Black oak's specific name (velutina) derives from the Latin word for fleece. It refers to the leaves that are densely downy
(hairy) when young. Mature leaves are very dark yellowish-green and shiny on the upper side, with 5-7 bristle-tipped lobes.
Black oak can easily fool people because the lower shade leaves and the upper sun leaves look very different. Lower leaves
are usually large and very wide at the apex. They can be irregularly lobed with shallow sinuses between the lobes, or hardly
lobed at all. The sun leaves at the top of the crown are smaller, with very deep u-shaped sinuses. Black oak bark is uniformly
furrowed all along the trunk forming irregular small plates and is very dark gray (black). The inner bark contains a yellow
pigment called quercitron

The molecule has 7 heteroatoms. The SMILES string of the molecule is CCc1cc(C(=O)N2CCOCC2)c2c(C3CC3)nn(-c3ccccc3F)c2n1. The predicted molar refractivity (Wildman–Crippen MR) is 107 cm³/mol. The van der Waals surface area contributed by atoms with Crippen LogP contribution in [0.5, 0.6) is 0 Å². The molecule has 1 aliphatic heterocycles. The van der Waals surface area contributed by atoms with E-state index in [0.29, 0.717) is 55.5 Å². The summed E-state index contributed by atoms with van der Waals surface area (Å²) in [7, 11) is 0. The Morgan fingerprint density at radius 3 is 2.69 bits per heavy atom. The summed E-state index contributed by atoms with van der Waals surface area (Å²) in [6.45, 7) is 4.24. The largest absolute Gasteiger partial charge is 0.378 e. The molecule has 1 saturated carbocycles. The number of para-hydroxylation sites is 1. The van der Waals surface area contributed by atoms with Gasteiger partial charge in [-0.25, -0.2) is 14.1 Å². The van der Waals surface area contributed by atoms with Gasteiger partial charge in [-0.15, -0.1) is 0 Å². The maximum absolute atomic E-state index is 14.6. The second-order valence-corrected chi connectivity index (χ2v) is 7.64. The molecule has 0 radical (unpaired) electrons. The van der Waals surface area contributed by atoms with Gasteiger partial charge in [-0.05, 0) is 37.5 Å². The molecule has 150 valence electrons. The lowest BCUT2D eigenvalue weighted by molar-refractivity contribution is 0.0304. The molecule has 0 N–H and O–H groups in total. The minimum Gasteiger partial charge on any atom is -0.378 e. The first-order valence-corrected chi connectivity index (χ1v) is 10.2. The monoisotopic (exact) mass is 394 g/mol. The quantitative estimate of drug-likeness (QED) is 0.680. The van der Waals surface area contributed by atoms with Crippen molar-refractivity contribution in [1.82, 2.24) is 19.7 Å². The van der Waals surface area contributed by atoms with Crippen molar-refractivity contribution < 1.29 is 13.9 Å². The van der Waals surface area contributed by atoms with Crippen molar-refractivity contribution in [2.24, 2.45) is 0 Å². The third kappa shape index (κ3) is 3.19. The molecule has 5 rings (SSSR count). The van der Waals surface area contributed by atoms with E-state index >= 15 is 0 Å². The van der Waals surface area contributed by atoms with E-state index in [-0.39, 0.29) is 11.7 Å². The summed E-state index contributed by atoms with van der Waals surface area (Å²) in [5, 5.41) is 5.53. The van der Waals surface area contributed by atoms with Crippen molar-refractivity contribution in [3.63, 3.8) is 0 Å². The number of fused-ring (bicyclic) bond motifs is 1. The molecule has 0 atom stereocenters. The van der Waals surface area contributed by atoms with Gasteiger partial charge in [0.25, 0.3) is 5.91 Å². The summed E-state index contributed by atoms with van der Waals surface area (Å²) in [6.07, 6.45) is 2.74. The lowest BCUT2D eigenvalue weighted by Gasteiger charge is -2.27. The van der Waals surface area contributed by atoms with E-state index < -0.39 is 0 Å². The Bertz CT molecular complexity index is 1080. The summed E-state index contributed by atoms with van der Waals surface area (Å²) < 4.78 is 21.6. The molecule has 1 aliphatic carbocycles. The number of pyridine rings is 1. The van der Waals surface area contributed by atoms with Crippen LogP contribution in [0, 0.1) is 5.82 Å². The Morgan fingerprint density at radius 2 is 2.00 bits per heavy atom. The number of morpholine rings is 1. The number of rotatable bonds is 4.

, which was sold commercially in Europe until the 1940s. Native Americans used black oak to treat a wide variety of ailments
including indigestion, chills, and fevers. It was also used as an antiseptic. This tree produces reliable acorn crops every
2-3 years. Acorns are readily consumed by insects, squirrels, mice, voles, white-tailed deer, and wild turkey. Trunk cavities
in live black oaks were important nest sites for the northern flicker on Nantucket Island. Gypsy moth, an introduced invasive
species, defoliates black oak, and 2-3 successive defoliations can kill a tree.
Young leaves of black oak, May 10
Black oak (left) and white oak
A branch from upper crown, September 19
Acorns with a fringe along the cup margin, December 2